For the 28,000 residents of Mombasa’s Old Town, the lifting of a month of total blockade to stem the spread of Covid-19 virus is a moment to celebrate new-found freedom.
But the end of the cessation of movement into and out of the 75-square kilometre enclave has not stopped the spinning of conspiracy theories by residents who resisted targeted mass testing and were often in denial about the existence of the virus.
Old Town and Eastleigh in Nairobi were placed under special restrictions on May 6, exactly a month on Friday, forcing the 28,000 residents into the small territory besides the closure of businesses, restaurants and mosques.
Unlike Eastleigh, Old Town or Mji wa Kale is an ancient town built over 1,000 years ago and whose residents hold sentimental attachment to its equally ancient houses.
“I have never left my house for a month, afraid to move out for fear of meeting police or encountering youth opposed to the curfew,” a female resident, who asked not to be named, told The Standard yesterday. She said she also feared the possibility that the virus had spiralled out of control across the crowded area.
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Another resident described the Old Town as “a prison” during the one-month restriction and added that “it is a tragedy, but also better to be leaving this tiny prison for a bigger one”.
Despite the end of restrictions on Old Town, the State has maintained a blockade of Mombasa due to soaring viral infections.
When the restrictions were imposed, Mombasa had recorded 201 infections, including 73 cases and nine deaths from Old Town alone.
County authorities indicated that testing continued in the area during the restrictions, but there was no statistics to show how many people complied.
In the wake of the restrictions, the county medical authorities opened a special hospital in the area and also donated food and fresh water through the Kenya Red Cross and health officials native to the area.
Yesterday, some residents claimed the lockdown in Old Town was politically-motivated, insisting the area did not have as many cases of Covid-19 as Kibera or Eastleigh in Nairobi and said they were taking up the matter with the government.
But others sighed with relief and welcomed lifting of the cessation of movement. For traders, hope of good tidings was high following the lifting of the lock-down, coupled with the change of night curfew hours from 9pm to 4am, from 7pm to 5am.
However, they raised concern over the continued cessation of movement in Mombasa County for residents of neighbouring Kilifi and Kwale counties who make the economy of Mombasa flourish.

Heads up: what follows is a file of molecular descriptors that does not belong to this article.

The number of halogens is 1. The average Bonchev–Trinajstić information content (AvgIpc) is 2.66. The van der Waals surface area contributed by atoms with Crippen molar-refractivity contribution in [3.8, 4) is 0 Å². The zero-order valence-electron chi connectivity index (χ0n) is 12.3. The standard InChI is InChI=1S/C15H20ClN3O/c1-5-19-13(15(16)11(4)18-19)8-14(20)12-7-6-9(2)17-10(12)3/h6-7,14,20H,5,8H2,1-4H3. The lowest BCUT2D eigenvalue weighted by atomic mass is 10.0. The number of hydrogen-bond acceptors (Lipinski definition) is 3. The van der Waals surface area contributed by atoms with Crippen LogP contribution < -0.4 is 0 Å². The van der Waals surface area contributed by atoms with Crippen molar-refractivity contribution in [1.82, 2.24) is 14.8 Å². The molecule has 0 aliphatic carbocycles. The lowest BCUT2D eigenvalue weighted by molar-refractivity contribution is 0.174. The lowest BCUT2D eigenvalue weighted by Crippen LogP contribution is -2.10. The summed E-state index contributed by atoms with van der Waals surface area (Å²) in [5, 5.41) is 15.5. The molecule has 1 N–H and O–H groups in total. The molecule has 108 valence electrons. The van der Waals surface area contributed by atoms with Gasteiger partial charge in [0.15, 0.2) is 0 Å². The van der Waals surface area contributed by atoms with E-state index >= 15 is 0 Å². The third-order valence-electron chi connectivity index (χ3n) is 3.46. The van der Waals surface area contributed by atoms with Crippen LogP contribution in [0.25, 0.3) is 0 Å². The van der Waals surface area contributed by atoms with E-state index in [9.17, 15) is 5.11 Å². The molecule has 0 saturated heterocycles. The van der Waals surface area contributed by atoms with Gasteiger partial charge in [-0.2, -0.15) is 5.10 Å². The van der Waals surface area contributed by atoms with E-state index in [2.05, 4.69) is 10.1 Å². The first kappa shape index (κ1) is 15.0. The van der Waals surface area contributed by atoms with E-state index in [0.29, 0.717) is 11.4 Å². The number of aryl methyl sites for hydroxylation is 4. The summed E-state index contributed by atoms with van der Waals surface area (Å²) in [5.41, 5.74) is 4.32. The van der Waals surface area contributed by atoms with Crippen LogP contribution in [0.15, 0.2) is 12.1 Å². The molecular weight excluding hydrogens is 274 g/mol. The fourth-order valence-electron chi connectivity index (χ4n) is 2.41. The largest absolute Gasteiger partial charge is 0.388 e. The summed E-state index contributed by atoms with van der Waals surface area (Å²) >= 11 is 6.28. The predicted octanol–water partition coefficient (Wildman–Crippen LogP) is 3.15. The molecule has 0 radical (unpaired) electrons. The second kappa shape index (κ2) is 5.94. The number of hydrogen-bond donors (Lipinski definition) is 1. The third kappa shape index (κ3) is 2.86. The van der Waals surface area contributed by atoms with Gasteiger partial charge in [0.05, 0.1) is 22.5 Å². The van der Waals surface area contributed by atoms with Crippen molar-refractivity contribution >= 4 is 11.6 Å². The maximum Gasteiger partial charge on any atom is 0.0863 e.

Laila Yusuf, a resident and trader at the Old Town, said they have suffered a month without doing business while being forced to pay rent for the stores where they kept their merchandise.
Ms Yusuf said life for traders would not be normal until Kwale and Kilifi residents, who make the bulk of their customers, are allowed to come to Mombasa County.
“We have suffered a lot in the month of lockdown because we did not do business even as we rent.
“We thank the Government for lifting the lockdown but we expected a county-down-county free movement, particularly for Kwale and Kilifi, for our businesses to flourish again,” she said.
In Nairobi’s Eastleigh area, small businesses, including grocers and second hand traders, lined up the streets, eager to recover from their losses.
The entry points to the estate, which previously had roadblocks, are clear, leaving road users to move freely in and out of the area. The police who stood by on high alert are conspicuously missing.
“I have been in my home throughout the cessation period, living off my savings. I’m glad it has been lifted because now I’ll be able to make a little cash,” said Joshua Mutuku, who is employed at a second-hand clothes shop in one of Eastleigh’s shopping malls.
Ali Musa Isaak, who owns a clothes and textile shop, said that before the directive, and before the coronavirus crisis, he made around Sh30,000 profit every month.
Other shop owners told The Standard that retail shops would continue to suffer as most customers travel from outside Nairobi to shop at Eastleigh, given cessation of movement in and out of the city has been extended for another 30 days.
However, many traders and their customers did not seem to observe safety measures such as social distancing, and proper wearing of face masks.